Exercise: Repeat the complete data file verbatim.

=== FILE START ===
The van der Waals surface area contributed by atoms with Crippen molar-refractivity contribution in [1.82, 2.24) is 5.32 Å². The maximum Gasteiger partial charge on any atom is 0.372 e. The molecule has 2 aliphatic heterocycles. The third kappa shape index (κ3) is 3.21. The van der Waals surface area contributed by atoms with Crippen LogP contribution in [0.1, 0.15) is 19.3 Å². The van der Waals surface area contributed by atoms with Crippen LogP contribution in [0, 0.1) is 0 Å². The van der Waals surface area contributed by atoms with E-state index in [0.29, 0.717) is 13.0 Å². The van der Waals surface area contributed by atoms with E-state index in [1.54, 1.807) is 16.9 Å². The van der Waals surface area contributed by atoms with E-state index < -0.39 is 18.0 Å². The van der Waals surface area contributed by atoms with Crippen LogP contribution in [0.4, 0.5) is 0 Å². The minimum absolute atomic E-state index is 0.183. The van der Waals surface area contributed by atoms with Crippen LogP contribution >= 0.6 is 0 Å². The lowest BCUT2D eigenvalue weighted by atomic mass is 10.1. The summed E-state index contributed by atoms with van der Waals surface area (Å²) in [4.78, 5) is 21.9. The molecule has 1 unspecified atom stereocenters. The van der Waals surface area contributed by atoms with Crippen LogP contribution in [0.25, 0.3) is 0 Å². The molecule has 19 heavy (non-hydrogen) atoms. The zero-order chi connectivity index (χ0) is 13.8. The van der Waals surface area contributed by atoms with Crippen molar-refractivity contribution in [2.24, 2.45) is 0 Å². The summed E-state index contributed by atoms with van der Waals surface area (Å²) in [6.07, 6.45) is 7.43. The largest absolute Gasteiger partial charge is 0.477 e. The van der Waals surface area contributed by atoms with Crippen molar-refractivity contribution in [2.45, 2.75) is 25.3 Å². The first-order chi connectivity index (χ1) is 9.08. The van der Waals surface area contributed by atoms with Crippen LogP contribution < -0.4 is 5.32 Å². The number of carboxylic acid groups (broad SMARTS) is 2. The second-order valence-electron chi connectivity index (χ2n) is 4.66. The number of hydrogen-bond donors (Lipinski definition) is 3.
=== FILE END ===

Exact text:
The van der Waals surface area contributed by atoms with Crippen molar-refractivity contribution in [1.82, 2.24) is 5.32 Å². The maximum Gasteiger partial charge on any atom is 0.372 e. The molecule has 2 aliphatic heterocycles. The third kappa shape index (κ3) is 3.21. The van der Waals surface area contributed by atoms with Crippen LogP contribution in [0.1, 0.15) is 19.3 Å². The van der Waals surface area contributed by atoms with Crippen LogP contribution in [0, 0.1) is 0 Å². The van der Waals surface area contributed by atoms with E-state index in [0.29, 0.717) is 13.0 Å². The van der Waals surface area contributed by atoms with E-state index in [1.54, 1.807) is 16.9 Å². The van der Waals surface area contributed by atoms with E-state index < -0.39 is 18.0 Å². The van der Waals surface area contributed by atoms with Crippen LogP contribution in [0.4, 0.5) is 0 Å². The minimum absolute atomic E-state index is 0.183. The van der Waals surface area contributed by atoms with Crippen LogP contribution >= 0.6 is 0 Å². The lowest BCUT2D eigenvalue weighted by atomic mass is 10.1. The summed E-state index contributed by atoms with van der Waals surface area (Å²) in [4.78, 5) is 21.9. The molecule has 1 unspecified atom stereocenters. The van der Waals surface area contributed by atoms with Crippen LogP contribution in [0.25, 0.3) is 0 Å². The molecule has 19 heavy (non-hydrogen) atoms. The zero-order chi connectivity index (χ0) is 13.8. The van der Waals surface area contributed by atoms with Crippen molar-refractivity contribution in [2.24, 2.45) is 0 Å². The summed E-state index contributed by atoms with van der Waals surface area (Å²) in [6.07, 6.45) is 7.43. The largest absolute Gasteiger partial charge is 0.477 e. The van der Waals surface area contributed by atoms with Crippen molar-refractivity contribution in [2.45, 2.75) is 25.3 Å². The first-order chi connectivity index (χ1) is 9.08. The van der Waals surface area contributed by atoms with Crippen LogP contribution < -0.4 is 5.32 Å². The number of carboxylic acid groups (broad SMARTS) is 2. The second-order valence-electron chi connectivity index (χ2n) is 4.66. The number of hydrogen-bond donors (Lipinski definition) is 3.